The Nebraska Game and Parks Commission (NGPC) reports zebra mussels may be present in a Douglas County lake.
Tiny, young zebra mussels were detected in water samples taken back in May at Carter Lake, which is on the border of Nebraska and Iowa.
Dave Tunink, NGPC Fisheries Division assistant administrator, says a boater likely brought the mussels to the lake.
“We have inspectors who work on our water bodies and the one who was working Carter Lake says he sees a lot of boats coming right from the Missouri River,” Tunink tells Nebraska Radio Network. “Those can bring water, wet boats, and they can have young zebra mussels on it.”
He says boaters need to be more cautious.
“My concern is, if they do become established in Carter Lake, it just becomes another jumping spot from Carter Lake to another lake.”
Young zebra mussels can die off easily, so Carter Lake will be listed as a suspect water body, until adult mussels are confirmed.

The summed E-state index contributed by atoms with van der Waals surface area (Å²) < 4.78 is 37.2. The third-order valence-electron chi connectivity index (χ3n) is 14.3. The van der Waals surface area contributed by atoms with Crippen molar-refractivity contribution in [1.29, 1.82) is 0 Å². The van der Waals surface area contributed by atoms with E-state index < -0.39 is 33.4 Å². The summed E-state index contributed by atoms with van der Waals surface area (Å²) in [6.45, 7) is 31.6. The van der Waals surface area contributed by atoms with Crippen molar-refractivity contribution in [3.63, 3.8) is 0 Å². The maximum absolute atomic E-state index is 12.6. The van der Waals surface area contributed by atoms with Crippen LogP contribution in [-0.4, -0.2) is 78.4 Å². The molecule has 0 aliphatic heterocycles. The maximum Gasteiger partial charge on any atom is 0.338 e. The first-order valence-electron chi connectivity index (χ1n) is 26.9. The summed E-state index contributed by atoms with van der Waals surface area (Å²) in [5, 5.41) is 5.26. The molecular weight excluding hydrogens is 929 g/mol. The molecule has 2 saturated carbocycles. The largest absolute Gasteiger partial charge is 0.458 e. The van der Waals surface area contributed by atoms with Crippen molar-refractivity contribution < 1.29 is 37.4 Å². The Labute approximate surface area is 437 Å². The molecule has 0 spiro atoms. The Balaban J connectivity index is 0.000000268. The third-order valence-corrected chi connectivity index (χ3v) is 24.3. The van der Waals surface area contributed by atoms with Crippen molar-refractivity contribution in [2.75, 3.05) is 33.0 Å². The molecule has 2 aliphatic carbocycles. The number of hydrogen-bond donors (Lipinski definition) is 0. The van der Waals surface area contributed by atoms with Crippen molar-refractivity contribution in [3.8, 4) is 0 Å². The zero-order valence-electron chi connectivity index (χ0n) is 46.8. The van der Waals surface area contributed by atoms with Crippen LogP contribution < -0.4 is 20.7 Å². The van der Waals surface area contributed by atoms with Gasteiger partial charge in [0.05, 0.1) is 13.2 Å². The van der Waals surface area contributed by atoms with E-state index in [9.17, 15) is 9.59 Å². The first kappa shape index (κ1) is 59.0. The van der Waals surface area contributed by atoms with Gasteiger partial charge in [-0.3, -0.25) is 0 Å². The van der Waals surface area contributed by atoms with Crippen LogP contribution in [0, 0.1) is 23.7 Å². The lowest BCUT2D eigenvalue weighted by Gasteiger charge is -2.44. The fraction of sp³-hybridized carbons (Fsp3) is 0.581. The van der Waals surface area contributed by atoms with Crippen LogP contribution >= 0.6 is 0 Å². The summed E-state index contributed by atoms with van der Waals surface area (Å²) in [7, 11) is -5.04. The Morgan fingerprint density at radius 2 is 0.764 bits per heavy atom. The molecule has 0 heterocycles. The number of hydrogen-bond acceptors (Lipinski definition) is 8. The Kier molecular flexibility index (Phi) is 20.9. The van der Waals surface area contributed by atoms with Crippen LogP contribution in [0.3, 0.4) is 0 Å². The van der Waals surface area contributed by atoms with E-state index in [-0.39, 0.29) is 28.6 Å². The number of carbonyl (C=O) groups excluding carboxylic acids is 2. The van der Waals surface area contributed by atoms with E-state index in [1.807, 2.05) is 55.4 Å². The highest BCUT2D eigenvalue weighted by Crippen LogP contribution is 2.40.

“We went and looked, and we could not find an adult,” Tunink says. “So, to me, that still makes it suspect, just because you have young. They have a high mortality rate.”
Water samples are taken from lakes in Nebraska twice a month.
Last year, Zorinsky Lake was listed as suspect too.
Adult zebra mussels have been confirmed at Lewis and Clark Lake, Lake Yankton, and the Offutt Base Lake.
Experts say the best defense is prevention.
“Have a towel with you. Wipe down your boat. Wipe down your live well. Drain it out. Dry it out. Put some vinegar on it,” suggests Tunink. “The young zebra mussels are easy to kill. It’s the adults that are harder to kill.”
He says the young mussels are microscopic, so making a habit of cleaning and drying your boat is the best thing to do.